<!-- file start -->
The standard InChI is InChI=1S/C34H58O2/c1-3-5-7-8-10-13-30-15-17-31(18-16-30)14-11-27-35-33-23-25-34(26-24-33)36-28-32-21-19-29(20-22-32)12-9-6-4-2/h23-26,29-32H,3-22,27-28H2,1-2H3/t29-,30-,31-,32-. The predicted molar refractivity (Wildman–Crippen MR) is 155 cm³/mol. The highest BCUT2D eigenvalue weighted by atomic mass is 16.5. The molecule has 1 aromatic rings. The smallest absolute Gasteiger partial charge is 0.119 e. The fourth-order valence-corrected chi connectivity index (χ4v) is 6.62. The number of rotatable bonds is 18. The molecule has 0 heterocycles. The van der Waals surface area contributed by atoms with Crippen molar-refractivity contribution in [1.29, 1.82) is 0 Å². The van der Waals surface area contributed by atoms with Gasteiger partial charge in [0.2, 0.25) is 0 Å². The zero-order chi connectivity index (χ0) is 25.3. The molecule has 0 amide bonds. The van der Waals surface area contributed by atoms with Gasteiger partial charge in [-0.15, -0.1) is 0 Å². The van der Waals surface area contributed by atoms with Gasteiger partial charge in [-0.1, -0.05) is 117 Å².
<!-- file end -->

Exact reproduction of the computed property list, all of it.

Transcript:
The standard InChI is InChI=1S/C34H58O2/c1-3-5-7-8-10-13-30-15-17-31(18-16-30)14-11-27-35-33-23-25-34(26-24-33)36-28-32-21-19-29(20-22-32)12-9-6-4-2/h23-26,29-32H,3-22,27-28H2,1-2H3/t29-,30-,31-,32-. The predicted molar refractivity (Wildman–Crippen MR) is 155 cm³/mol. The highest BCUT2D eigenvalue weighted by atomic mass is 16.5. The molecule has 1 aromatic rings. The smallest absolute Gasteiger partial charge is 0.119 e. The fourth-order valence-corrected chi connectivity index (χ4v) is 6.62. The number of rotatable bonds is 18. The molecule has 0 heterocycles. The van der Waals surface area contributed by atoms with Crippen molar-refractivity contribution in [1.29, 1.82) is 0 Å². The van der Waals surface area contributed by atoms with Gasteiger partial charge in [0.2, 0.25) is 0 Å². The zero-order chi connectivity index (χ0) is 25.3. The molecule has 0 amide bonds. The van der Waals surface area contributed by atoms with Gasteiger partial charge in [-0.15, -0.1) is 0 Å². The van der Waals surface area contributed by atoms with Gasteiger partial charge in [-0.1, -0.05) is 117 Å².